Candlelight and Shadowplay

Feel like I’m treading on Shahn’s territory here:


But all this is just to prove the point that Hitchcock’s NUMBER 17 is a very lovely film. Regular cinematographer John Cox outdoes himself with expressionist jangles of blackness and whiteness, exploiting the surprising shapes of Wilfred Arnold’s impressive set.



I’d also like to gently scold Paul Merton, whose TV show Paul Merton Looks at Hitchcocksuggested that the film was stagey and uninteresting, apart from the use of model shots for the climax.  A preponderance of interiors does not make a film stagey, and certainly not when it crackles with kinetic energy like this one. Maybe he’s referring to some of the acting (Leon M. Lion, stand up. What’s that? You ARE standing up? Oh, excuse me) but if so he’s muddled the message. Paul Merton Fails to Look at Hitchcock.


But I’m grateful to that show for bringing on nine-million-year-old British cameraman Gilbert Taylor to talk about working on the film as a clapper loader: how he was almost decapitated by a low bridge when filming atop a moving train, which would have deprived us of the future cinematographer of A HARD DAY’S NIGHT*, REPULSION and STAR WARS (where he displeased George Lucas by routinely referring to Chewbacca as “the dog”); and how members of the camera crew would torment each other by purposefully breaking wind within the sweltering confines of the soundproof camera booth. Whenever you see the camera wobble in an early ’30s film, just think of that, have sympathy, and provide a descriptive sound effect.


*Taylor was greatly disturbed by the frenzy of Beatlemania and declined to work on the follow-ip film, HELP! Such was the high-pitched screaming of fans that one member of the camera department reportedly lost a tooth. I know, that makes no sense, but there it is.

10 Responses to “Candlelight and Shadowplay”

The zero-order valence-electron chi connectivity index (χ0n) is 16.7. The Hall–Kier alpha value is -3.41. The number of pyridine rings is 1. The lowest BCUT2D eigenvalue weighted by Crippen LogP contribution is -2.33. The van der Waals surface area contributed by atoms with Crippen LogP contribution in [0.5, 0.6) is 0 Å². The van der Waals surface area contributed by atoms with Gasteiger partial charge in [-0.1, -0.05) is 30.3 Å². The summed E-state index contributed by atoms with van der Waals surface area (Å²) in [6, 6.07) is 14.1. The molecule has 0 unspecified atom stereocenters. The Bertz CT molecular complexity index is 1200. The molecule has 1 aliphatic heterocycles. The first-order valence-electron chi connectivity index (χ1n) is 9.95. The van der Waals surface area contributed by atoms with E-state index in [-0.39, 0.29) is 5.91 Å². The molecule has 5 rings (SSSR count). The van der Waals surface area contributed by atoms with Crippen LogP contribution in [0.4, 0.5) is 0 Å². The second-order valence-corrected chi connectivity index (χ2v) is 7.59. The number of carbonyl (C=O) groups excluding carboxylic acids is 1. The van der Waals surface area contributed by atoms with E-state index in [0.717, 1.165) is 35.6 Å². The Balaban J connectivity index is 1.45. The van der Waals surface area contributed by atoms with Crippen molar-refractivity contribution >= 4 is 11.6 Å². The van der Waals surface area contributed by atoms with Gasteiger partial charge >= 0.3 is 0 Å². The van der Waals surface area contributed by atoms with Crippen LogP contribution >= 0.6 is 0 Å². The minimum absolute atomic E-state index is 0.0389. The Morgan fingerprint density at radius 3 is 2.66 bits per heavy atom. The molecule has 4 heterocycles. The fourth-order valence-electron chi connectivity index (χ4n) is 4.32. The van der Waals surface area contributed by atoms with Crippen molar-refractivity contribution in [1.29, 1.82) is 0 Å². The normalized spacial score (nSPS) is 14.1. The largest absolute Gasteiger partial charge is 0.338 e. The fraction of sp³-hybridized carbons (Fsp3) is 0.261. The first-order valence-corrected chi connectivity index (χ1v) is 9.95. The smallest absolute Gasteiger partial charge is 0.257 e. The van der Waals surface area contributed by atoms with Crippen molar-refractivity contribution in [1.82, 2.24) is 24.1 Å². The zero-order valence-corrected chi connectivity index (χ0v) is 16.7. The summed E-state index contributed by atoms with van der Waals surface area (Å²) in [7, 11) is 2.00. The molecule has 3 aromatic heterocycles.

1. Arthur S. Says:

    That middle still with the guy looking up the stairs. The use of light is very Altonish.

    NUMBER 17 is a Hitchcock film I’ve been wanting to see a while. Many call it one of his most special British films.

  2. Funny you should bring up the Beatles. Today’s New York Times has a piece about sonically retooled releases of their catalogue scheduled for September. The above images are all very striking, once again I’m tantalized, going to have to try and see this one soon. Love the anecdote about Chewbacca, AKA “the dog”. Lucas seems a humorless sort, I would have enjoyed seeing his reaction. And shahn’s on a wee vacation, so she should have no problem with you picking up the slack while she’s absent on leave.

  3. David Boxwell Says:

    Visually, the film is a proto-noir gem. Astonishing, really.

    Impossible to endure: Leon Lion, whoever this no-talent was, and the Dinky Toy action sequences.

  4. David Boxwell Says:

    Perhaps “Number Thirteen” is the most enduring Quota Quickie of them all. Or: the greatest parody of a Quota Quickie ever made (not putting anything past Hitchcock, that sly old puss).

  5. David Boxwell Says:

    Erm, Number Seventeen (self-correction).

  6. Arthur S. Says:

    I’d imagine George would get irritated at someone poking holes into his kiddie fantasy world, seeing it for what it is. Chewbacca is essentially a two legged pomeranian exposed to a really big hair dryer.

    The Beatles were a real 60s phenomenon though cinematically speaking, their films don’t compare with the stuff the Stones were part of – PERFORMANCE, GIMME SHELTER, SYMPATHY FOR THE DEVIL, SHINE A LIGHT. The main reason being that The Beatles weren’t very good performing live. In the finale of A HARD DAY’S NIGHT, the audience’s ecstacy is more interesting than the band’s performance. Not so with the Stones!!! Great band though.

  7. Chris B Says:

    Just so you know, Lester’s THE BED SITTING ROOM is being released on both DVD and Blu-ray in the UK!!

  8. Yes! Excited about this, especially since TCM cancelled their screening of it. Never seen it in WS.

    I love A Hard Day’s Night and Help! but Lester’s The Knack, made in between, is the masterpiece.

    As good as No 17 is, the Vorhaus films I’ve seen from the period may be even better.

    I don’t mind the toy trains too much, but some people (like Paul Merton) have claimed that for the BEST BIT. Strongly disagree.

  9. Beautiful screen snaps!
    I’m holding off on most of my Hitchcock viewing ’til you’ve completed your series, but I’m quite excited for you to reach Aventure Malgache. It’s one of my favorite of Hitchcock’s films.

  10. Haven’t see that in years, but I have a copy waiting. It’s not one of the 52 features I’ve undertaken to watch, but I’ll be watching it anyway, and writing something.

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